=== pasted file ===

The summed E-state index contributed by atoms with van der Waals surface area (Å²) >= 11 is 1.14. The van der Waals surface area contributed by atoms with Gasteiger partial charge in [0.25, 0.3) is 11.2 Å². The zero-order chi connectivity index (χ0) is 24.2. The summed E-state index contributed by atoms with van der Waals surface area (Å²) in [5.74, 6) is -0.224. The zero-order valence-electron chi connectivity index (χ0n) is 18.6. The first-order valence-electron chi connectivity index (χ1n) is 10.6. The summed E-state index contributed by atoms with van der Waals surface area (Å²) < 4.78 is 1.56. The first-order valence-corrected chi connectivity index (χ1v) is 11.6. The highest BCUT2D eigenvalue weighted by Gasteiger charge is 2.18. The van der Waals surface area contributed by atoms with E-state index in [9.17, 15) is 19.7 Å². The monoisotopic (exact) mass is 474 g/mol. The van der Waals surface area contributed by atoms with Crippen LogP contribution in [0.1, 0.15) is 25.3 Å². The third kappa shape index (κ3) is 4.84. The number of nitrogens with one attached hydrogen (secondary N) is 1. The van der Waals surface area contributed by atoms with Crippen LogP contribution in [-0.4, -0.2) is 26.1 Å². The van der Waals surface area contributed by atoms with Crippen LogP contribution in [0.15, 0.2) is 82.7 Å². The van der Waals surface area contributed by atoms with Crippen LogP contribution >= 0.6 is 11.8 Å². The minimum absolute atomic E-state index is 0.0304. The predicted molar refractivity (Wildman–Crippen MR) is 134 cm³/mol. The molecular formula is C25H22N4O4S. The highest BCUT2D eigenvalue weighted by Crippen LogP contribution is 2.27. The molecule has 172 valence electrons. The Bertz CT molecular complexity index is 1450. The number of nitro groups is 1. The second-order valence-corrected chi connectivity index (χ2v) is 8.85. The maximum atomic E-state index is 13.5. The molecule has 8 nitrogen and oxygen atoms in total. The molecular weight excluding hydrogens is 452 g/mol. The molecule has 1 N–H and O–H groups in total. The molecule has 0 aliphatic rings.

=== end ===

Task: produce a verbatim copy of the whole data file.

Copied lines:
The summed E-state index contributed by atoms with van der Waals surface area (Å²) >= 11 is 1.14. The van der Waals surface area contributed by atoms with Gasteiger partial charge in [0.25, 0.3) is 11.2 Å². The zero-order chi connectivity index (χ0) is 24.2. The summed E-state index contributed by atoms with van der Waals surface area (Å²) in [5.74, 6) is -0.224. The zero-order valence-electron chi connectivity index (χ0n) is 18.6. The first-order valence-electron chi connectivity index (χ1n) is 10.6. The summed E-state index contributed by atoms with van der Waals surface area (Å²) < 4.78 is 1.56. The first-order valence-corrected chi connectivity index (χ1v) is 11.6. The highest BCUT2D eigenvalue weighted by Gasteiger charge is 2.18. The van der Waals surface area contributed by atoms with E-state index in [9.17, 15) is 19.7 Å². The monoisotopic (exact) mass is 474 g/mol. The van der Waals surface area contributed by atoms with Crippen LogP contribution in [0.1, 0.15) is 25.3 Å². The third kappa shape index (κ3) is 4.84. The number of nitrogens with one attached hydrogen (secondary N) is 1. The van der Waals surface area contributed by atoms with Crippen LogP contribution in [-0.4, -0.2) is 26.1 Å². The van der Waals surface area contributed by atoms with Crippen LogP contribution in [0.15, 0.2) is 82.7 Å². The van der Waals surface area contributed by atoms with Crippen LogP contribution >= 0.6 is 11.8 Å². The minimum absolute atomic E-state index is 0.0304. The predicted molar refractivity (Wildman–Crippen MR) is 134 cm³/mol. The molecular formula is C25H22N4O4S. The highest BCUT2D eigenvalue weighted by Crippen LogP contribution is 2.27. The molecule has 172 valence electrons. The Bertz CT molecular complexity index is 1450. The number of nitro groups is 1. The second-order valence-corrected chi connectivity index (χ2v) is 8.85. The maximum atomic E-state index is 13.5. The molecule has 8 nitrogen and oxygen atoms in total. The molecular weight excluding hydrogens is 452 g/mol. The molecule has 1 N–H and O–H groups in total. The molecule has 0 aliphatic rings.